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I just baked 8 individual flans and want to know how to cool them. What is the best way to handle the cooling process so that I don't damage the flan and make it easy for them to extract?

I want to just put them all in fridge to set overnight (it's late in the night and making them took way too long). Currently, out of the oven they are too hot to handle and the hot water is hard to grab the ramekins. Can I leave them to cool the water bath for a bit, then transfer the ramekins over to a baking sheet? Do I need to cover them with foil in the fridge? What temperature should I wait for to move them to the fridge? Is there a reason to not put them straight in the fridge (ceramic ramekins). Does it affect the mixing or adhesion of the flan with the caramel if they go in the fridge too soon?

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    "Flan" means many things in different countries and languages. There's an implication that you're making a sort with custard and no pastry, but you might want to say exactly what you are doing
    – Chris H
    Commented Apr 1 at 7:59

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I'd put ice in the water, or dip out the hot water (or suck it out with a baster) and replace with cool water (since the hot water will quickly melt the ice) to get things started cooling faster.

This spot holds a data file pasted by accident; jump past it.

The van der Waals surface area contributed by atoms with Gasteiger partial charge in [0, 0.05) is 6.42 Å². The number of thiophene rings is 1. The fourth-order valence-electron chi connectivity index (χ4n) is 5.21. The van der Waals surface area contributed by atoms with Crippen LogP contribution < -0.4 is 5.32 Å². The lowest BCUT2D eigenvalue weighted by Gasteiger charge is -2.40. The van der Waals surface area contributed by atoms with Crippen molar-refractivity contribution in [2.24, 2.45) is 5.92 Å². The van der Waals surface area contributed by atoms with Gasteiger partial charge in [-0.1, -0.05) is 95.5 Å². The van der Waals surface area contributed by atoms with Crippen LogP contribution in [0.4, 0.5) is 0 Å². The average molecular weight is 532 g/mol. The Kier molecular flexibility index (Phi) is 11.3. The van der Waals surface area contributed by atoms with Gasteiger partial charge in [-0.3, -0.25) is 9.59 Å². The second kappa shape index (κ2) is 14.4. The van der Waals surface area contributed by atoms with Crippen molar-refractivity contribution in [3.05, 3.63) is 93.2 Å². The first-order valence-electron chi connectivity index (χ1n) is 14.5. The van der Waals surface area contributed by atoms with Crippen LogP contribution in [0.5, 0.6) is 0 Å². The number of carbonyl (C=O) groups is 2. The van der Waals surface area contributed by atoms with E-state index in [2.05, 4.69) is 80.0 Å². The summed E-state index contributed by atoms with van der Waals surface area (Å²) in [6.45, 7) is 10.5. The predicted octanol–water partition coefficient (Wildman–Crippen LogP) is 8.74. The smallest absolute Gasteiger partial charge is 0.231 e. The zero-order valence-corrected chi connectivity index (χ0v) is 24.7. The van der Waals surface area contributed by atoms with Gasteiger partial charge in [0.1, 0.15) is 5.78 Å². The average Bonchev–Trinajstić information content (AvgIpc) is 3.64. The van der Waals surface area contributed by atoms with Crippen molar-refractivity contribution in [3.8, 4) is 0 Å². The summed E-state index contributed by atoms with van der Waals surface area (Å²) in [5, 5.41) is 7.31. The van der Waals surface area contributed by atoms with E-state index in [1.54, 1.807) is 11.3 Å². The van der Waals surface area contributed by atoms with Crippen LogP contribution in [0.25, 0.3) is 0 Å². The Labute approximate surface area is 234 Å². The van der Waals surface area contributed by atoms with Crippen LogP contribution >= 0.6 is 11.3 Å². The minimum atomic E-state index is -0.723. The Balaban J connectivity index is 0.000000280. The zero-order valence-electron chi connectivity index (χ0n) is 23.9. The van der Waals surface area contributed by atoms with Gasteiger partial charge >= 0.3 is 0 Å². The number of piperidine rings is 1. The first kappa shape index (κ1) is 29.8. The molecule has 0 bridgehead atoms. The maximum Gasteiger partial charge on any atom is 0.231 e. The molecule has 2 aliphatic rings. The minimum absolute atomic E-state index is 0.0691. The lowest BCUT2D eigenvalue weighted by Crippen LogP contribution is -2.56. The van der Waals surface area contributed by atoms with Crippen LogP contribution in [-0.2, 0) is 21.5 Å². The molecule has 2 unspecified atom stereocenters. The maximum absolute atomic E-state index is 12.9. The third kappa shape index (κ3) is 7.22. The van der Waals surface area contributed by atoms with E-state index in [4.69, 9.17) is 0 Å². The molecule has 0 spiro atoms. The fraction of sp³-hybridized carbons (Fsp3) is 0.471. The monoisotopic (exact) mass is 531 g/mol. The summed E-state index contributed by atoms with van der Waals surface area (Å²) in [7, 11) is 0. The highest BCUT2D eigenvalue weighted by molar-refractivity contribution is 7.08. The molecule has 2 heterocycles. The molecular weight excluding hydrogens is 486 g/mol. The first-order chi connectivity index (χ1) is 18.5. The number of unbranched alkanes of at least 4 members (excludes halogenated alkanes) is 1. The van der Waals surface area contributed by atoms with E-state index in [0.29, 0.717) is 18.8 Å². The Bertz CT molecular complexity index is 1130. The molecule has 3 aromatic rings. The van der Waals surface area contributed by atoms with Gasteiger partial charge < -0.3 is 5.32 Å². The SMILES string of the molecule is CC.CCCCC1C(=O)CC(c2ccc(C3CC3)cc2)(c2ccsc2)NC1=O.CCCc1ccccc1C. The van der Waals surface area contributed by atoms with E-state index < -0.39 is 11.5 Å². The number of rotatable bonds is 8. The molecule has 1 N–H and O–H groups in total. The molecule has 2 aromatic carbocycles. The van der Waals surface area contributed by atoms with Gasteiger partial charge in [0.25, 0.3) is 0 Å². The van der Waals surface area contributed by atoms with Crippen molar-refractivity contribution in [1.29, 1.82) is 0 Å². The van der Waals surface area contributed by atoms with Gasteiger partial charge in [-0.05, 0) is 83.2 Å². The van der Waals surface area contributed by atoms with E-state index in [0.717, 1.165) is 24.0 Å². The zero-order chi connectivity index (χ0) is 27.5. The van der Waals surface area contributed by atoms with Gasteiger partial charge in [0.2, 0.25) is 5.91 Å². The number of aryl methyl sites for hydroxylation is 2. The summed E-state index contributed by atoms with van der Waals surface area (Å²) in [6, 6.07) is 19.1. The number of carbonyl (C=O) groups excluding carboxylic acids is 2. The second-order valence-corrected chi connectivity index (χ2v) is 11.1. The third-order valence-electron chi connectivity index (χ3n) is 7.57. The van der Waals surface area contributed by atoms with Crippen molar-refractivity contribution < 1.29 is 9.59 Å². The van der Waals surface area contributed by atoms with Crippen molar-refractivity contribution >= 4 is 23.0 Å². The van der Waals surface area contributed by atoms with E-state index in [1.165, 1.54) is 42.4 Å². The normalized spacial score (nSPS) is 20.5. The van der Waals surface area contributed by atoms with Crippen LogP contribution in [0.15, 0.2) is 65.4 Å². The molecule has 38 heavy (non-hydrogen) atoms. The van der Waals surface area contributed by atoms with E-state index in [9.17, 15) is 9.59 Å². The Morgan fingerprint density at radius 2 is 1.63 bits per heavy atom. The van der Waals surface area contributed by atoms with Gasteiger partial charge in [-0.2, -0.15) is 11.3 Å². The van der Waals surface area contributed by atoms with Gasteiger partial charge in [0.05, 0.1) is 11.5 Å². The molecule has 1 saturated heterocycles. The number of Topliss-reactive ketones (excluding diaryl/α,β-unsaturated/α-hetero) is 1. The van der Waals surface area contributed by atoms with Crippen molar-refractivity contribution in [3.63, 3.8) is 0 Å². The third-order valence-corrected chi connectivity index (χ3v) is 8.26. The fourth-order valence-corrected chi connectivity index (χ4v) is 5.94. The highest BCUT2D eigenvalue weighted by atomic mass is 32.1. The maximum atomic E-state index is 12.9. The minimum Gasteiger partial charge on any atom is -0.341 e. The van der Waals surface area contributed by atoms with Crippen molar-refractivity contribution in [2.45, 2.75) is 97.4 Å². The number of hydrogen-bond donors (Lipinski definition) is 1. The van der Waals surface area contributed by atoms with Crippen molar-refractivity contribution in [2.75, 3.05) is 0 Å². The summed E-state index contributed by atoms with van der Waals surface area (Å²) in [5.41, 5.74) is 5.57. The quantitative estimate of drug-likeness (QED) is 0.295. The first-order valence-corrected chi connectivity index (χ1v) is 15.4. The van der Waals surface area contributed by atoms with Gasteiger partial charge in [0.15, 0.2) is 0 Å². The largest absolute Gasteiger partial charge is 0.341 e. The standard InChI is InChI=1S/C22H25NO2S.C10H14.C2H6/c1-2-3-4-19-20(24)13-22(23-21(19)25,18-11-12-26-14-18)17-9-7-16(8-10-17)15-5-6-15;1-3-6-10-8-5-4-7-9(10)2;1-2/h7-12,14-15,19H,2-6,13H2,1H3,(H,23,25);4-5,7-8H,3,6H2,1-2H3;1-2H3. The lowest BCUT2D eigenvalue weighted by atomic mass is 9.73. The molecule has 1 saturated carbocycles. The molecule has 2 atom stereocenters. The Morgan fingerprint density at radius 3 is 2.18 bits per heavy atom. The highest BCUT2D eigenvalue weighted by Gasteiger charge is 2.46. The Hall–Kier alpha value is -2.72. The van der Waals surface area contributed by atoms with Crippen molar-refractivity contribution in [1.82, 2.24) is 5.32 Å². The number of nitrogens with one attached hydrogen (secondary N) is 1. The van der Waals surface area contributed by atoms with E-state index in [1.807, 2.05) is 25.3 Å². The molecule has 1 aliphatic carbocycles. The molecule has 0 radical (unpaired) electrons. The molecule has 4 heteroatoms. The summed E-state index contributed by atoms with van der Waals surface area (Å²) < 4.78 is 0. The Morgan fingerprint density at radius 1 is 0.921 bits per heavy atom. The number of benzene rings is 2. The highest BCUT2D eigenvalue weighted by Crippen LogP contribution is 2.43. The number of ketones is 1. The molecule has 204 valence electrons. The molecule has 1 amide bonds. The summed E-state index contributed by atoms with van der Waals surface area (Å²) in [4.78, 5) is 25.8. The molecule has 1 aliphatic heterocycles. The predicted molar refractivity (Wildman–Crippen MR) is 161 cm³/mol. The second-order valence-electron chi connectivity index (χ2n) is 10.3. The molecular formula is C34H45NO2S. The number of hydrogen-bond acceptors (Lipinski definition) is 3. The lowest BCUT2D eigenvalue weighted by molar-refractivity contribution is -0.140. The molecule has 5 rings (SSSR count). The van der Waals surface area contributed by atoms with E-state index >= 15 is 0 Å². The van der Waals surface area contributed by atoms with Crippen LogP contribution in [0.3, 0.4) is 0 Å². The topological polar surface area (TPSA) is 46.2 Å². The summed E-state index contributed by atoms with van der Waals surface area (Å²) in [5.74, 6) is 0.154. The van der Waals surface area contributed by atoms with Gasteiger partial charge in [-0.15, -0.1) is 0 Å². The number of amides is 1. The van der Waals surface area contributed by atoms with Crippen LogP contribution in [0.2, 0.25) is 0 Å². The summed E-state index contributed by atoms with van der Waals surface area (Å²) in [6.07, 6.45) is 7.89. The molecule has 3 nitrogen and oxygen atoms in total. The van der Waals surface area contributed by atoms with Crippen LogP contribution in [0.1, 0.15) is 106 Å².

My general custard experience (not flan specific) would suggest putting in the fridge uncovered, or else you get a lot of condensation on the foil or other covering that makes a puddle on the custard. Can be covered once cooled, but don't cover when hot/cooling.

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    If the water bath is deep, a baster will take a long time, but you could start by syphoning. You could also start adding cold as the level gets low, rather than emptying fully. The flowing cold will get some heat out of the ramekins quickly. Admittedly plastic tube isn't a utensil in every kitchen, but it is in mine, from brewing.
    – Chris H
    Commented Apr 1 at 7:55
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    Another option is to prop the tray with one corner overhanging the sink, on a very slight tilt, so you can pour cold in the top and displace the hot to flow into the sink. It's useful to have trivets or heat-resistant mats made of something with plenty of friction, like cork.
    – Chris H
    Commented Apr 1 at 7:57

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